Cooking alternatives bring variety to meals for people following a kidney diet. One different method of cooking to try is broiling. Food that is broiled is exposed directly to a heating source from above the food— often an open flame. It is sometimes referred to as a dry-heat cooking method since the cooking is done without the use of any water. Broiling requires continuous high heat, so instead of adjusting the temperature, the food is moved closer or farther from the heat to change cooking time and degree of doneness.
Since broiling uses rapid, high heat, it works best for cooking tender red meats, poultry, fish and some vegetables. Each food has unique characteristics to consider when broiling for your kidney diet.
Broiled red meat forms a brown crust outside that adds extra flavor, while the inside stays tender and juicy. Cooking time depends on how thick the meat is and how rare or done you want the meat. Broiling works best for cuts of meat 1-2 inches thick.
Here are a few tips that will help you perfect the broiling method when preparing your next kidney-friendly meat recipe:
Turkey cutlets, Cornish hens, chicken breasts, legs or thighs, or even a halved chicken will turn out juicy and tender when broiled. Follow these tips to make broiled poultry that will become a family favorite even on the kidney diet:
Fish and seafood
Broiling is a great cooking method to prepare fish or seafood and keep the dish healthy. Cod, flounder, halibut, whitefish, catfish, salmon, tuna steaks and shrimp are good choices for your kidney diet. Fish requires more attention than broiled meat or chicken because it cooks quickly. For perfectly broiled fish or seafood follow these easy tips:
Vegetables that work well on the grill are also good choices for broiling. The high heat from broiling adds color and flavor to vegetables. Try broiling lower potassium kidney-friendly vegetables such as asparagus, eggplant, mushrooms, onions, peppers, yellow summer squash and zucchini.
Broiling may be used to heat or brown some foods such as broiled fruits or toppings on casseroles or desserts. Some foods cooked by baking or on the stove top may be broiled during the last few minutes to add crispness or color.
People with chronic kidney disease (CKD) can broil many foods, ranging from breakfast and dinner to a kidney-friendly lunch or appetizer. So what are the other benefits to broiling foods on the kidney diet?
There are several benefits to broiling when compared to other cooking methods, such as frying, sautéing or baking on the kidney or dialysis diet. First, broiling foods can be quicker than other cooking techniques. Because high temperatures are utilized, food often cooks in a matter of minutes. Second, when you broil, you are not cooking the food in its own fat and grease. This will help reduce some of the fat content and may be a healthier option. By broiling fresh meats instead of preparing processed meats, you are making a healthier choice for your kidney diet. Processed meats can be high in sodium and phosphorus, which aren’t good for people with kidney disease. When you go grocery shopping, choose lean cuts of fresh meat, chicken or fish for broiling. This will give you the high-quality protein that is necessary on a CKD non-dialysis diet or dialysis diet.
Grilling (barbecuing) is just as kidney-friendly as broiling, but can be less convenient because a grill takes longer to heat than an oven and has to be used outdoors. Usually turning your oven on is quicker than lighting a charcoal grill. It takes less time for an oven to reach a broiling temperature than it does for charcoal to get hot. Gas grills may heat up fast, but if the weather isn’t cooperating for grilling outside, it is good to have a broiler available for cooking kidney-friendly foods inside.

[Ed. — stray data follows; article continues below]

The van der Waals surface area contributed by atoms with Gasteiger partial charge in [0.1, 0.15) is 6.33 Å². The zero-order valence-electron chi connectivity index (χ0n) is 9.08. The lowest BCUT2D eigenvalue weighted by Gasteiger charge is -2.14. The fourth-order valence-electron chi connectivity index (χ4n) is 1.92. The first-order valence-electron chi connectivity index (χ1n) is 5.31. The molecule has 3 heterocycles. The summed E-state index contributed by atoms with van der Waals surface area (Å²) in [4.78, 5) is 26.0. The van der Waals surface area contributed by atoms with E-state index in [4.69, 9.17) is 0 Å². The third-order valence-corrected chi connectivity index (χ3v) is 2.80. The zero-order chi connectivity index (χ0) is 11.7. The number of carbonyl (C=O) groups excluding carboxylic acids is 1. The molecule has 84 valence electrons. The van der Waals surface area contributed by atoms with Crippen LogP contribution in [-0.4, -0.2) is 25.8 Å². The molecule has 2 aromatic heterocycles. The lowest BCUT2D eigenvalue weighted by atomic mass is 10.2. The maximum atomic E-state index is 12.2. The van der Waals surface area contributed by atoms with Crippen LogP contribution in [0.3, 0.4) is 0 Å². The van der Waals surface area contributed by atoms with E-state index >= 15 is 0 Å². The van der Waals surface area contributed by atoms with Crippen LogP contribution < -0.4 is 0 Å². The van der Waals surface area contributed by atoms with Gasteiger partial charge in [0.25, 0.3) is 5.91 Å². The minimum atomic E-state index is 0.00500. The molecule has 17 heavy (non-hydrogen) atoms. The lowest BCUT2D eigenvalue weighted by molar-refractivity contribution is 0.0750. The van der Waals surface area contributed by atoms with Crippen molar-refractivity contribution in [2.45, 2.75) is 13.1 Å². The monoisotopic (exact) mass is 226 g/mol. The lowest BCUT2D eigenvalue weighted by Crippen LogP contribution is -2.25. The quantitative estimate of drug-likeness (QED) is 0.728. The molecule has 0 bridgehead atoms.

Although broiling and grilling use dry heat to cook food, there is another difference. The heating source for grilling or barbecuing is below the food; the broiling heating source is above the food.
In order to broil a kidney-friendly dish, you will need an oven or toaster oven, and a broiling pan or a shallow pan.
Most ovens and toaster ovens have a broil setting. Note that since ovens usually shut off when they reach a certain temperature (often 500-550 degrees Fahrenheit), typically the oven door is left slightly open when you broil to help keep the temperature just below the shutoff level.
A broiling pan consists of two parts. There is the grill portion, which is usually flat and has cut slots or openings, small enough so your food doesn’t fall through. The second part is the pan, which sits just below the grill and catches the fat or grease from the food you are broiling, allowing it to be a healthier kidney diet cooking alternative.
You can also use a spit or metal skewers to broil foods. A spit is a metal prong cooking device that is used for rotisserie meats.
Davita.com has a list of several recipes that call for broiling. If you haven’t started broiling kidney-friendly recipes yet, you may want to try the following broiled meals that are ideal for the kidney diet.
If you have chronic kidney disease or you are on dialysis, you may more than likely be on some type of a kidney diet. Broiling on the kidney diet offers many advantages over other ways of cooking. Broiling can reduce the amount of fat in your diet while still providing the high-quality protein your body needs. Work with your renal dietitian to learn more about broiling foods on the kidney diet.
This site is for informational purposes only and is not intended to be a substitute for medical advice from a physician.
Please check with a physician if you need a diagnosis and/or for treatments as well as information regarding your specific condition. If you are experiencing urgent medical conditions, call 9-1-1